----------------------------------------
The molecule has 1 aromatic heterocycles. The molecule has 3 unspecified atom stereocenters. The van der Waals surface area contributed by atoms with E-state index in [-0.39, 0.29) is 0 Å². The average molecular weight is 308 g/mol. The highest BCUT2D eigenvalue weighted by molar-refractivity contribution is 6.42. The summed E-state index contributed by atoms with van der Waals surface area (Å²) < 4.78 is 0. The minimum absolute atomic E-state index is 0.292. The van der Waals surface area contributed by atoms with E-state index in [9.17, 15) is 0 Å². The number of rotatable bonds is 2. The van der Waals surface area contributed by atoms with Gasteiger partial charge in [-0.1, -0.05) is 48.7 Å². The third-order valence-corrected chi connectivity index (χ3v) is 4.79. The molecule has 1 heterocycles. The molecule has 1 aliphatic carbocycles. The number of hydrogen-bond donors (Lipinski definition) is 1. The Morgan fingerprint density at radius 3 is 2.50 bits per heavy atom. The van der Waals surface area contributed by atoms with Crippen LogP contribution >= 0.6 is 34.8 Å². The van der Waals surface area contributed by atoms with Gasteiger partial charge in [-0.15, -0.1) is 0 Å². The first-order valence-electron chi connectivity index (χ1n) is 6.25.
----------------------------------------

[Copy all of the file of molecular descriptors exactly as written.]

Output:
The molecule has 1 aromatic heterocycles. The molecule has 3 unspecified atom stereocenters. The van der Waals surface area contributed by atoms with E-state index in [-0.39, 0.29) is 0 Å². The average molecular weight is 308 g/mol. The highest BCUT2D eigenvalue weighted by molar-refractivity contribution is 6.42. The summed E-state index contributed by atoms with van der Waals surface area (Å²) < 4.78 is 0. The minimum absolute atomic E-state index is 0.292. The van der Waals surface area contributed by atoms with E-state index in [9.17, 15) is 0 Å². The number of rotatable bonds is 2. The van der Waals surface area contributed by atoms with Gasteiger partial charge in [-0.1, -0.05) is 48.7 Å². The third-order valence-corrected chi connectivity index (χ3v) is 4.79. The molecule has 1 heterocycles. The molecule has 1 aliphatic carbocycles. The number of hydrogen-bond donors (Lipinski definition) is 1. The Morgan fingerprint density at radius 3 is 2.50 bits per heavy atom. The van der Waals surface area contributed by atoms with Crippen LogP contribution >= 0.6 is 34.8 Å². The van der Waals surface area contributed by atoms with Gasteiger partial charge in [-0.15, -0.1) is 0 Å². The first-order valence-electron chi connectivity index (χ1n) is 6.25.